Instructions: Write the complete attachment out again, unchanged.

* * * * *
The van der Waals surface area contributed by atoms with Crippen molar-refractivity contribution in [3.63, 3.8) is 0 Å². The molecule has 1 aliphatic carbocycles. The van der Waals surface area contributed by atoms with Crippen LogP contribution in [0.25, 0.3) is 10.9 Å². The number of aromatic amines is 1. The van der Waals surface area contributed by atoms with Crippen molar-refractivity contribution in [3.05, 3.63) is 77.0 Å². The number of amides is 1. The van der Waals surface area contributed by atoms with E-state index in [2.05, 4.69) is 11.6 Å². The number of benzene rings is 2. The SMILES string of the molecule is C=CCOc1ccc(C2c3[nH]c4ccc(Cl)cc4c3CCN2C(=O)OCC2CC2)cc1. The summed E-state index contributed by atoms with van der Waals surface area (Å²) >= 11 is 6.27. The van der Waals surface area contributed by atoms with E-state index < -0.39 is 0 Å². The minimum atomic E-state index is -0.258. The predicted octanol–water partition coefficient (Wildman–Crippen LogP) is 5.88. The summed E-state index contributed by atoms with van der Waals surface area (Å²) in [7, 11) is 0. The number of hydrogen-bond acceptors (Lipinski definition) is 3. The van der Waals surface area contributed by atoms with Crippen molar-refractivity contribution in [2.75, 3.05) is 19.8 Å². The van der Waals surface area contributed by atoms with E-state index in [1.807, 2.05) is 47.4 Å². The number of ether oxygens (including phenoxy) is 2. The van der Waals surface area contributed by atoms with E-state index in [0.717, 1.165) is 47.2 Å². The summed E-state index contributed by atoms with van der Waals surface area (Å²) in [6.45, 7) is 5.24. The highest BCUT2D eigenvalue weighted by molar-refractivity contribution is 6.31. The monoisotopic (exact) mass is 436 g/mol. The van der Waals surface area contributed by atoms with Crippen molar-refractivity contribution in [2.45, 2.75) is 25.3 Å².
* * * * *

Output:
The van der Waals surface area contributed by atoms with Crippen molar-refractivity contribution in [3.63, 3.8) is 0 Å². The molecule has 1 aliphatic carbocycles. The van der Waals surface area contributed by atoms with Crippen LogP contribution in [0.25, 0.3) is 10.9 Å². The number of aromatic amines is 1. The van der Waals surface area contributed by atoms with Crippen molar-refractivity contribution in [3.05, 3.63) is 77.0 Å². The number of amides is 1. The van der Waals surface area contributed by atoms with E-state index in [2.05, 4.69) is 11.6 Å². The number of benzene rings is 2. The SMILES string of the molecule is C=CCOc1ccc(C2c3[nH]c4ccc(Cl)cc4c3CCN2C(=O)OCC2CC2)cc1. The summed E-state index contributed by atoms with van der Waals surface area (Å²) >= 11 is 6.27. The van der Waals surface area contributed by atoms with E-state index < -0.39 is 0 Å². The minimum atomic E-state index is -0.258. The predicted octanol–water partition coefficient (Wildman–Crippen LogP) is 5.88. The summed E-state index contributed by atoms with van der Waals surface area (Å²) in [7, 11) is 0. The number of hydrogen-bond acceptors (Lipinski definition) is 3. The van der Waals surface area contributed by atoms with Crippen molar-refractivity contribution in [2.75, 3.05) is 19.8 Å². The van der Waals surface area contributed by atoms with E-state index in [1.807, 2.05) is 47.4 Å². The number of ether oxygens (including phenoxy) is 2. The van der Waals surface area contributed by atoms with E-state index in [0.717, 1.165) is 47.2 Å². The summed E-state index contributed by atoms with van der Waals surface area (Å²) in [6.45, 7) is 5.24. The highest BCUT2D eigenvalue weighted by molar-refractivity contribution is 6.31. The monoisotopic (exact) mass is 436 g/mol. The van der Waals surface area contributed by atoms with Crippen molar-refractivity contribution in [2.45, 2.75) is 25.3 Å².